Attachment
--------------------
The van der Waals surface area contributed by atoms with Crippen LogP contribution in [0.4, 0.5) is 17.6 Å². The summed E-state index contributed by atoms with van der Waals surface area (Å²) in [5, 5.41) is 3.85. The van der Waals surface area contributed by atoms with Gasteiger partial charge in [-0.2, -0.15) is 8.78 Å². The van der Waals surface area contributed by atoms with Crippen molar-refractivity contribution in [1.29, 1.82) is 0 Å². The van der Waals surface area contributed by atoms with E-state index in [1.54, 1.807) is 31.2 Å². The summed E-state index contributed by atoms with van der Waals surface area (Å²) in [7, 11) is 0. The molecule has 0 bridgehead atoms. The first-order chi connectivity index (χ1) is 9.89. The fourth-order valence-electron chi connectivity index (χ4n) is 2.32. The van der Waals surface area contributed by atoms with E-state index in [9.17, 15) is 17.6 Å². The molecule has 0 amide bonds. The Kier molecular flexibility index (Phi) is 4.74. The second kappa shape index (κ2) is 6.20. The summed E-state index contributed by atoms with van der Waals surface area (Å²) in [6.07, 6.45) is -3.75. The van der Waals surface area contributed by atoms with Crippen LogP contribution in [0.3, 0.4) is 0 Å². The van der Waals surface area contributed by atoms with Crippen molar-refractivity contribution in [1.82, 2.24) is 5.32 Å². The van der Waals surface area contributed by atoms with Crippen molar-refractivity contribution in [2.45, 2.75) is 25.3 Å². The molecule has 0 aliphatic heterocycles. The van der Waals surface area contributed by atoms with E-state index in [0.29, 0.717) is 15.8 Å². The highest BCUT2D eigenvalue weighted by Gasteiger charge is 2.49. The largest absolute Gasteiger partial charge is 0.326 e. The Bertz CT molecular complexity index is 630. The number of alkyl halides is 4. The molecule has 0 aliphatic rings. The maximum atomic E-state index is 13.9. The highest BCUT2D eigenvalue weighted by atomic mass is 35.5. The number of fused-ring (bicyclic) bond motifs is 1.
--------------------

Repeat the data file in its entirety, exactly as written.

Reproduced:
The van der Waals surface area contributed by atoms with Crippen LogP contribution in [0.4, 0.5) is 17.6 Å². The summed E-state index contributed by atoms with van der Waals surface area (Å²) in [5, 5.41) is 3.85. The van der Waals surface area contributed by atoms with Gasteiger partial charge in [-0.2, -0.15) is 8.78 Å². The van der Waals surface area contributed by atoms with Crippen molar-refractivity contribution in [1.29, 1.82) is 0 Å². The van der Waals surface area contributed by atoms with E-state index in [1.54, 1.807) is 31.2 Å². The summed E-state index contributed by atoms with van der Waals surface area (Å²) in [7, 11) is 0. The molecule has 0 bridgehead atoms. The first-order chi connectivity index (χ1) is 9.89. The fourth-order valence-electron chi connectivity index (χ4n) is 2.32. The van der Waals surface area contributed by atoms with E-state index in [9.17, 15) is 17.6 Å². The molecule has 0 amide bonds. The Kier molecular flexibility index (Phi) is 4.74. The second kappa shape index (κ2) is 6.20. The summed E-state index contributed by atoms with van der Waals surface area (Å²) in [6.07, 6.45) is -3.75. The van der Waals surface area contributed by atoms with Crippen LogP contribution in [0.3, 0.4) is 0 Å². The van der Waals surface area contributed by atoms with Crippen molar-refractivity contribution in [1.82, 2.24) is 5.32 Å². The van der Waals surface area contributed by atoms with Crippen molar-refractivity contribution in [2.45, 2.75) is 25.3 Å². The molecule has 0 aliphatic heterocycles. The van der Waals surface area contributed by atoms with E-state index in [0.29, 0.717) is 15.8 Å². The highest BCUT2D eigenvalue weighted by Gasteiger charge is 2.49. The largest absolute Gasteiger partial charge is 0.326 e. The Bertz CT molecular complexity index is 630. The number of alkyl halides is 4. The molecule has 0 aliphatic rings. The maximum atomic E-state index is 13.9. The highest BCUT2D eigenvalue weighted by atomic mass is 35.5. The number of fused-ring (bicyclic) bond motifs is 1.